March 30, 2004


LONDON — Khalid Shaikh Mohammed, al Qaeda’s purported operations chief, has told U.S. interrogators that the group had been planning attacks on the Library Tower in Los Angeles and the Sears Tower in Chicago on the heels of the September 11, 2001, terror strikes.

Those plans were aborted mainly because of the decisive U.S. response to the New York and Washington attacks, which disrupted the terrorist organization’s plans so thoroughly that it could not proceed, according to transcripts of his conversations with interrogators. . . .

Mohammed then decided to conduct two waves of attacks, hitting the East Coast first and following up with a second series of attacks.

“Osama had said the second wave should focus on the West Coast,” he reportedly said.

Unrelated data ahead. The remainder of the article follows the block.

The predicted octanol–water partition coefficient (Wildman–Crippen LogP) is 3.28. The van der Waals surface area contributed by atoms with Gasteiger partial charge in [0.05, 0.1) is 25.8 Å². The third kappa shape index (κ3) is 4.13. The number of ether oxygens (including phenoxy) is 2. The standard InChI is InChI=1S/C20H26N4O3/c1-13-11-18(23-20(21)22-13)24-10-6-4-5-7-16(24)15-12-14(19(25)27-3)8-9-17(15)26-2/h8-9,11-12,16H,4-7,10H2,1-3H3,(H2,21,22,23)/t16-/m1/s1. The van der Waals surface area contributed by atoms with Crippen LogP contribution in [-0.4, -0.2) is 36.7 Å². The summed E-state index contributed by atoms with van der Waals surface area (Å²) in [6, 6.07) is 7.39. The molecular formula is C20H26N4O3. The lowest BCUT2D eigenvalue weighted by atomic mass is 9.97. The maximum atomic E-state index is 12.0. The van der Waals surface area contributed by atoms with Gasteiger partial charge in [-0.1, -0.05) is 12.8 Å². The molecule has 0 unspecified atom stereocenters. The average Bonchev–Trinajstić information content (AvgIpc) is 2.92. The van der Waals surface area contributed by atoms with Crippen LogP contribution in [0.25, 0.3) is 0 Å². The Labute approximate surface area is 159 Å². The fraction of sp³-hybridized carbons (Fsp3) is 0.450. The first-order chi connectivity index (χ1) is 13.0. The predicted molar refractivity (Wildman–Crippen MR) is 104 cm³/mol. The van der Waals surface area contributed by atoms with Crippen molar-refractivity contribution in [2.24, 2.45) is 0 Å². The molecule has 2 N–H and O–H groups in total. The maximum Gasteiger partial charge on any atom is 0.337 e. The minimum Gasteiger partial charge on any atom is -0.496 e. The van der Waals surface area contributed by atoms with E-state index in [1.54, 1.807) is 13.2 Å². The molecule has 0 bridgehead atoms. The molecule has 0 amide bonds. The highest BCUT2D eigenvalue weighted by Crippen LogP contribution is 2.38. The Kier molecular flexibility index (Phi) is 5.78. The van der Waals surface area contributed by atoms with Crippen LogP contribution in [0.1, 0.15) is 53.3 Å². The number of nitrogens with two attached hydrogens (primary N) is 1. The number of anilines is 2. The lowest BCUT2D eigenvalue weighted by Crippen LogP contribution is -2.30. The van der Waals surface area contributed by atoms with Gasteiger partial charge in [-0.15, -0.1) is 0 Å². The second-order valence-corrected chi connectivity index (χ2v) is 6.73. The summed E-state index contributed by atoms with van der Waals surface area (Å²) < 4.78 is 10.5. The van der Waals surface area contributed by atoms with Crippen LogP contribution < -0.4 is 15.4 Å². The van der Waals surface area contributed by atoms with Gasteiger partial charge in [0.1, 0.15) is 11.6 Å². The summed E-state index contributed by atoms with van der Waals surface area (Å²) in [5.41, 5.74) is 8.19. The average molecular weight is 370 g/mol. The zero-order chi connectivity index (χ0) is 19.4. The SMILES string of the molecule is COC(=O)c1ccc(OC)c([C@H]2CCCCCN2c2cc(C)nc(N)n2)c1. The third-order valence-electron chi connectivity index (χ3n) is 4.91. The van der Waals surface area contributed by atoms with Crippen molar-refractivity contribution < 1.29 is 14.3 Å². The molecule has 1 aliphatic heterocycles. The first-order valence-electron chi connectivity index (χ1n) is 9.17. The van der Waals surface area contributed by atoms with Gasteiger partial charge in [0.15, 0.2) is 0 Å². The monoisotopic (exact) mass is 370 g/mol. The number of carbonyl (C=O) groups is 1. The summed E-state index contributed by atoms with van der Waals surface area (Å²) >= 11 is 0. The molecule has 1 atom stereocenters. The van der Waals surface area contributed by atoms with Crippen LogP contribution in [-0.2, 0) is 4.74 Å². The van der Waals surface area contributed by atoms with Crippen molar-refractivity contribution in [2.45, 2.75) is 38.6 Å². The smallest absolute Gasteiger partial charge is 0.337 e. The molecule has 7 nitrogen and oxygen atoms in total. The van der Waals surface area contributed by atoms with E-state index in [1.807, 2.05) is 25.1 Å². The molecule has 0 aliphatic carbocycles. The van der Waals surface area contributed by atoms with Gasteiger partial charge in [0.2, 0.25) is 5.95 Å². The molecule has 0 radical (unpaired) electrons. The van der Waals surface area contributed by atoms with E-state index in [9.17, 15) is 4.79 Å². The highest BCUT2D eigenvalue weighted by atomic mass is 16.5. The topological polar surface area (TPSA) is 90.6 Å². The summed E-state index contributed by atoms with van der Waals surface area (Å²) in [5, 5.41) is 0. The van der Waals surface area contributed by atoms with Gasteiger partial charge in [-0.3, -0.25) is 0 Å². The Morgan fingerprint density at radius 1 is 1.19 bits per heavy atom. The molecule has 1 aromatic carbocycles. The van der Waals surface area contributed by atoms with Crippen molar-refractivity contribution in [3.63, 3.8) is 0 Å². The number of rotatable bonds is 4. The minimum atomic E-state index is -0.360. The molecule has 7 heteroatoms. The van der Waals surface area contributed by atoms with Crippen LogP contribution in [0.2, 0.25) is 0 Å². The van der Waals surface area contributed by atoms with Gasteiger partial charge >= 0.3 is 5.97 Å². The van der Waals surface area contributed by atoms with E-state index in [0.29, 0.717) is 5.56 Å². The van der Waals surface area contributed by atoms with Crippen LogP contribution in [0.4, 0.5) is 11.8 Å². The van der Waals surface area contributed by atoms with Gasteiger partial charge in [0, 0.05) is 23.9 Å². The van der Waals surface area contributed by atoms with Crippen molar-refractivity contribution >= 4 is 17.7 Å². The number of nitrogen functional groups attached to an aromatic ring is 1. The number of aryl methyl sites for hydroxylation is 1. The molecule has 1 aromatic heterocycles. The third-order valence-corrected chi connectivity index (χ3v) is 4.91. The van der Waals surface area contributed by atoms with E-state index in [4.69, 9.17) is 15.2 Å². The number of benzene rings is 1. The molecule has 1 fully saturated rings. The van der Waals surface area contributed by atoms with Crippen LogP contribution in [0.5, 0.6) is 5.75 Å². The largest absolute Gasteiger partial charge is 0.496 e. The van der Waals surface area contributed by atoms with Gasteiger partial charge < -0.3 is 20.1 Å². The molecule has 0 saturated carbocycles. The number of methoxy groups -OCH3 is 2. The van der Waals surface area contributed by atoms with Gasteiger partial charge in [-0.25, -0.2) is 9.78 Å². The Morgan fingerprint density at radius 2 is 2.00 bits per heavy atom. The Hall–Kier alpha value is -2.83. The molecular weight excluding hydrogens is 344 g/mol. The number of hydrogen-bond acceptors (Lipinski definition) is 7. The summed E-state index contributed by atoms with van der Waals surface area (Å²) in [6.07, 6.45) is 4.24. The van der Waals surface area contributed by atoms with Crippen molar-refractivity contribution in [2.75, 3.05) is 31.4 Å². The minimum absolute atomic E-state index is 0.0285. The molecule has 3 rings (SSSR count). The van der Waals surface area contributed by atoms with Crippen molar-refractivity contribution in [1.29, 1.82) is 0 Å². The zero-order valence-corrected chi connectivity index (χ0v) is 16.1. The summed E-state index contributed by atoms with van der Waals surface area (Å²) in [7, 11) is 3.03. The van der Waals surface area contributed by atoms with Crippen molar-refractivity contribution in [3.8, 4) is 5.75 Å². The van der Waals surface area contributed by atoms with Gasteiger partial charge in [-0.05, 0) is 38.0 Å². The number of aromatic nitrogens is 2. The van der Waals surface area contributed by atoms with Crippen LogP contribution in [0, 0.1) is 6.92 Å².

But the terrorists seem to have been surprised by the strength of the American reaction to the September 11 attacks.

“Afterwards, we never got time to catch our breath, we were immediately on the run,” Mohammed is quoted as saying.

He also casts doubt on Moussaoui’s guilt — er, at least in terms of what Moussaoui is charged with. Read the whole thing, but note this warning: “The transcripts are prefaced with a warning that Mohammed, the most senior al Qaeda member yet to be caught, ‘has been known to withhold information or deliberately mislead.'” Those murdering terrorists are bad that way.

UPDATE: Roger Simon has related questions. I love this one: “[A] ‘counter-terrorism’ expert? Is that someone with an Internet connection (preferably broadband)?” If so, there are a lot of us. . . .

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